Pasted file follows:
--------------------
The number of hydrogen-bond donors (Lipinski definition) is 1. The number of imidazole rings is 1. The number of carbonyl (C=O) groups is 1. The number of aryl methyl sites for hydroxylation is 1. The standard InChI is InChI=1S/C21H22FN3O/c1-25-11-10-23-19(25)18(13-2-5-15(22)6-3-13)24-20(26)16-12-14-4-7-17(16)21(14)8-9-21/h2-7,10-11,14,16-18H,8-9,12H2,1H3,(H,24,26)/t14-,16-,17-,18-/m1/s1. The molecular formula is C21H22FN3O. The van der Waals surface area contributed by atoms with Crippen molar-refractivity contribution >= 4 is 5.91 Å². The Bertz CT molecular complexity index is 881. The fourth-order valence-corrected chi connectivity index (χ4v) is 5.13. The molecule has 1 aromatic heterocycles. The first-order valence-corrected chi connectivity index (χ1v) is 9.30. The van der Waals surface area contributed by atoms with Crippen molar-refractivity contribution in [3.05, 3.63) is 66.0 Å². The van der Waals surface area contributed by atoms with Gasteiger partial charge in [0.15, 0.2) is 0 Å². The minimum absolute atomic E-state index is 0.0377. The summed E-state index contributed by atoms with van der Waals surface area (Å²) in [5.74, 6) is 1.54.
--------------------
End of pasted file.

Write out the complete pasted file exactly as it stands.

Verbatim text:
The number of hydrogen-bond donors (Lipinski definition) is 1. The number of imidazole rings is 1. The number of carbonyl (C=O) groups is 1. The number of aryl methyl sites for hydroxylation is 1. The standard InChI is InChI=1S/C21H22FN3O/c1-25-11-10-23-19(25)18(13-2-5-15(22)6-3-13)24-20(26)16-12-14-4-7-17(16)21(14)8-9-21/h2-7,10-11,14,16-18H,8-9,12H2,1H3,(H,24,26)/t14-,16-,17-,18-/m1/s1. The molecular formula is C21H22FN3O. The van der Waals surface area contributed by atoms with Crippen molar-refractivity contribution >= 4 is 5.91 Å². The Bertz CT molecular complexity index is 881. The fourth-order valence-corrected chi connectivity index (χ4v) is 5.13. The molecule has 1 aromatic heterocycles. The first-order valence-corrected chi connectivity index (χ1v) is 9.30. The van der Waals surface area contributed by atoms with Crippen molar-refractivity contribution in [3.05, 3.63) is 66.0 Å². The van der Waals surface area contributed by atoms with Gasteiger partial charge in [0.15, 0.2) is 0 Å². The minimum absolute atomic E-state index is 0.0377. The summed E-state index contributed by atoms with van der Waals surface area (Å²) in [5.74, 6) is 1.54.